Accounting for the influence of runoff on event soil erodibilities associated with the EI30 index in RUSLE2

Peter Kinnell

    Research output: Contribution to journalArticle

    6 Citations (Scopus)

    Abstract

    Soil erodibilities (K) associated with the EI30 index vary not only with soil properties but also with soil moisture as it varies in time and space. In Revised Universal Soil Loss Equation Version 2 (RUSLE2), temporal variations in soil erodibility in the USA are calculated using monthly precipitation and temperature as independent variables. KUM, the soil erodibility factor associated with the QREI30 index, varies independently of runoff and the product of KUM and the runoff ratio for the unit plot (QR1) provides an alternative to the temporally varying Ks currently used in predicting storm soil loss in RUSLE2. Comparisons were made between the product of QR1 and KUM and RUSLE2 Ks for representative storms at four locations representing the north to south variation in climate in the USA. Peak erosion associated with the current approach used in RUSLE2 was slightly higher at two locations and slightly lower at the other two locations. One other location, Morris, MN, provided an exception with the peak loss predicted by using the product of QR1 and KUM being 1.7 times that obtained using RUSLE2 Ks. In theory, average annual KUM values should be better related to soil properties than the average annual values of K frequently used when the average annual values of EI30 are used to predict soil loss. However, work has yet to be performed to determine how KUM varies directly with soil properties and in space and time.
    Original languageEnglish
    Pages (from-to)1397-1405
    Number of pages9
    JournalHydrological Processes
    Volume29
    Issue number6
    DOIs
    Publication statusPublished - 2015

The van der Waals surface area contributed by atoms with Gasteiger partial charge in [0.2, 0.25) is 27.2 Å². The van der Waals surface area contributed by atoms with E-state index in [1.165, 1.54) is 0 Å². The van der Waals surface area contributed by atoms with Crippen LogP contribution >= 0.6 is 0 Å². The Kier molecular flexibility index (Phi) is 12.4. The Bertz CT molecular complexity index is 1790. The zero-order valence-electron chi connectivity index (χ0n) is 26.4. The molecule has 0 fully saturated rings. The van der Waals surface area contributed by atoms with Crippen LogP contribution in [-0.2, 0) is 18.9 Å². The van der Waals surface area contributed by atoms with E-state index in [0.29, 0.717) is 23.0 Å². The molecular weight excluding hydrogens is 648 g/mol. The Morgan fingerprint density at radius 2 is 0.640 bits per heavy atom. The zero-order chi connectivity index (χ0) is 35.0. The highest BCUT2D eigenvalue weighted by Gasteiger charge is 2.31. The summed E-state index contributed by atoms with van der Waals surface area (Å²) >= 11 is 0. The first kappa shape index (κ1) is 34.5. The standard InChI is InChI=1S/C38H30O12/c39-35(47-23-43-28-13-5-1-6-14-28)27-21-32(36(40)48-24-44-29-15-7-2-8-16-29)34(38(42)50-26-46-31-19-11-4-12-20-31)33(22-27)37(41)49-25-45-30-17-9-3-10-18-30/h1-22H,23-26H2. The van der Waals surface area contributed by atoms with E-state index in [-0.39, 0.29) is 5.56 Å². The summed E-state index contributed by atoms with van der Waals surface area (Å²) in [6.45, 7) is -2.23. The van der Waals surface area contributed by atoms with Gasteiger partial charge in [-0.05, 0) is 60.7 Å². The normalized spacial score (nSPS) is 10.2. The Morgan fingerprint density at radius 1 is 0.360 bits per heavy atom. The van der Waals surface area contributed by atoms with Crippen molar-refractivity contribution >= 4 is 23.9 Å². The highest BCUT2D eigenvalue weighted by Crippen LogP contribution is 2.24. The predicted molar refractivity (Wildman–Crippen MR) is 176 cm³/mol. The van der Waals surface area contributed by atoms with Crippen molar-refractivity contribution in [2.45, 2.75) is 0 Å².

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    Revised Universal Soil Loss Equation
    erodibility
    runoff
    soil property
    soil
    temporal variation
    soil moisture
    index
    erosion
    climate
    loss
    product
    temperature

    Cite this

    @article{c356f0c4fa074f6a89091cafeb3fdcc0,
    title = "Accounting for the influence of runoff on event soil erodibilities associated with the EI30 index in RUSLE2",
    abstract = "Soil erodibilities (K) associated with the EI30 index vary not only with soil properties but also with soil moisture as it varies in time and space. In Revised Universal Soil Loss Equation Version 2 (RUSLE2), temporal variations in soil erodibility in the USA are calculated using monthly precipitation and temperature as independent variables. KUM, the soil erodibility factor associated with the QREI30 index, varies independently of runoff and the product of KUM and the runoff ratio for the unit plot (QR1) provides an alternative to the temporally varying Ks currently used in predicting storm soil loss in RUSLE2. Comparisons were made between the product of QR1 and KUM and RUSLE2 Ks for representative storms at four locations representing the north to south variation in climate in the USA. Peak erosion associated with the current approach used in RUSLE2 was slightly higher at two locations and slightly lower at the other two locations. One other location, Morris, MN, provided an exception with the peak loss predicted by using the product of QR1 and KUM being 1.7 times that obtained using RUSLE2 Ks. In theory, average annual KUM values should be better related to soil properties than the average annual values of K frequently used when the average annual values of EI30 are used to predict soil loss. However, work has yet to be performed to determine how KUM varies directly with soil properties and in space and time.",